Vampire Apocalypse: A World Torn Asunder by Derek Gunn
Genre: Post Apocalyptic Horror
While The Guilded Earlobe is an audiobook blog, and the majority of my book "experiences" are audiobooks, I do read print. Last year, most of my print readings were older science fiction and horror paperbacks that I purchased at used book stores. I am a used book store addict, and can spend hours roaming the science fiction section looking for out of print Post Apocalyptic novels, classic science fiction, and books with really cool covers. Yet, this Christmas my family surprised me with a Nook Color. I had wanted an E-Book Reader for a while and was excited when I received the gift. I really wasn’t sure how I would do reading EBooks. I love reading paperbacks, love the sensory feeling, the feel, the smell. So, I wanted to choose something relatively easy to read for my first book. I scanned Barnes and Noble’s free E-Books, and saw a bunch of free and inexpensive EBooks from one of my favorite small publishing houses, Permuted Press, which specializes in Post Apocalyptic and Zombie fiction. I ended up choosing a novel by Author Derek Gunn, called Vampire Apocalypse: World Torn Asunder, the first novel in the Vampire apocalypse series.
First off, I had no problem translating from paper reading to EBook. For many of you EBook pro’s, that’s probably not a big shock, but for people who are hesitant, EBooks are not the spawn of Satan, and while the sensory experience is different, it was closer to reading a book than I expected. It helped me choosing a cover that allowed me to hold the Nook like a book.
Since I am voracious consumer of audiobooks, I have decided to target books that are not available as audiobooks, and probably never will be. So, when writing a review for an EBook, one aspect I plan to discuss is how I feel the audiobooks version would be best handled. Also, since this will be my first EBook review, and it is an Apocalyptic novel, I thought it would be a fitting edition to my Welcome to the Apocalypse series.
Vampire Apocalypse: World Torn Asunder is a fast paced, post apocalyptic adventure tale. I found the set up pretty interesting. The Vampires are not really the cause of the Apocalypse, but use the breakdown of civilization, and the growing isolationism of the world to take over. The Vampires and their human cohorts keep the people suppressed by the use of a drug that makes the docile. Yet, a small group has found a way to resist the drug, and together they will mount a fight against their evil Vampire Overlords. I found Vampire Apocalypse to be a fast easy read. It reminded me of the old men’s adventure series like Deathlands or Omega Sub. This is definitely not high literature, nor does it want to be. I think Gunn has created an interesting scenario and the series has some potential. I did have a few problems with the novel overall. First off, I found that the mythology of the Vampires was uneven and not well developed. I loved that these Vampires were not sparkly emo-vampires, but deadly vicious killers. Yet, their mythology was all over the place. They could change shapes and take on forms of animals and mythological creatures, but this power sort of just appeared. It’s not that Gunn’s vampires were inconsistent, I just would have like a bit more background, but instead, it seemed powers and weaknesses of the Vampires appeared just as the author needed them. I would love the author to delve more into their history. He did do some interesting things with the scientific research into the weaknesses of Vampires, and hopefully we’ll see more of that in later editions.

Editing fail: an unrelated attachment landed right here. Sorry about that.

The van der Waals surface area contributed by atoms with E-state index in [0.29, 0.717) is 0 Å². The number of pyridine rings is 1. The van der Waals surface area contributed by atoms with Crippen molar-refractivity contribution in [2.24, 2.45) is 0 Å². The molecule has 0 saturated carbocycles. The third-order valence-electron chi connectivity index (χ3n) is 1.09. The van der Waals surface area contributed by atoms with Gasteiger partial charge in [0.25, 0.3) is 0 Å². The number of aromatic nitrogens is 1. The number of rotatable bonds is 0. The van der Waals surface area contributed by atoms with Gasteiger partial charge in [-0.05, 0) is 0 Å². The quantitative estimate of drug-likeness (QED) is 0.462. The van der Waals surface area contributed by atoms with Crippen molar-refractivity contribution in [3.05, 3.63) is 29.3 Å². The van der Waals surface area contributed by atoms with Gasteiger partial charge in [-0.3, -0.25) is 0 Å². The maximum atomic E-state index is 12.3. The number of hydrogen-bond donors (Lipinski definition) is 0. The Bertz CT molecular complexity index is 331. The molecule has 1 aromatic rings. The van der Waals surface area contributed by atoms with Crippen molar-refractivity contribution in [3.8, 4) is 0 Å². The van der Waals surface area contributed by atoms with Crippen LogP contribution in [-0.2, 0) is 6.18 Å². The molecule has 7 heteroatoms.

Another issue I had was with the action sequences. There were a lot of them, and while some we a bit clunky, most of them were well done. Yet, there was a bit of weirdness to them that had me confused. Gunn would introduce characters whose basic job was cannon fodder. You basically knew that thee character that you were meeting for the first time, were Red Shirts, meant to be killed during the missions. Now, I was OK with this, but you would be introduced to these characters, by their full names, then later the author would only refer to them using their last names. Why this was confusing for me was that many of these characters last names were also female first names, so I was trying to figure out who this Kelly chick was, when it was actually some guy whose last name was Kelly, and so on. I think part of this issue was that I am so used to audiobook narrators giving the female characters feminine voices, that I was having trouble keeping the gender roles in order.
Yet, these little issues are pretty quibbling. I am interested in seeing what Gunn does later in the series. Maybe some of the mythological issues I had will be cleared up as the series progresses. Some of my other issues, like some clunky sentences and stilted dialogue I am sure will improve as the author grows into his craft. Overall, I had fun with this novel. I will definitely be checking out the other novels in this series.
I would really have trouble seeing this novel made into a traditional audiobook. That being said, I could see a company like Graphic Audio doing good things with this novel. A lot of my issues with it could be cleaned up with a good full cast graphic audio production. Some gifted voice actors some special sound effects and a tightened up script could make this novel a lot of fun to listen to as an audio drama,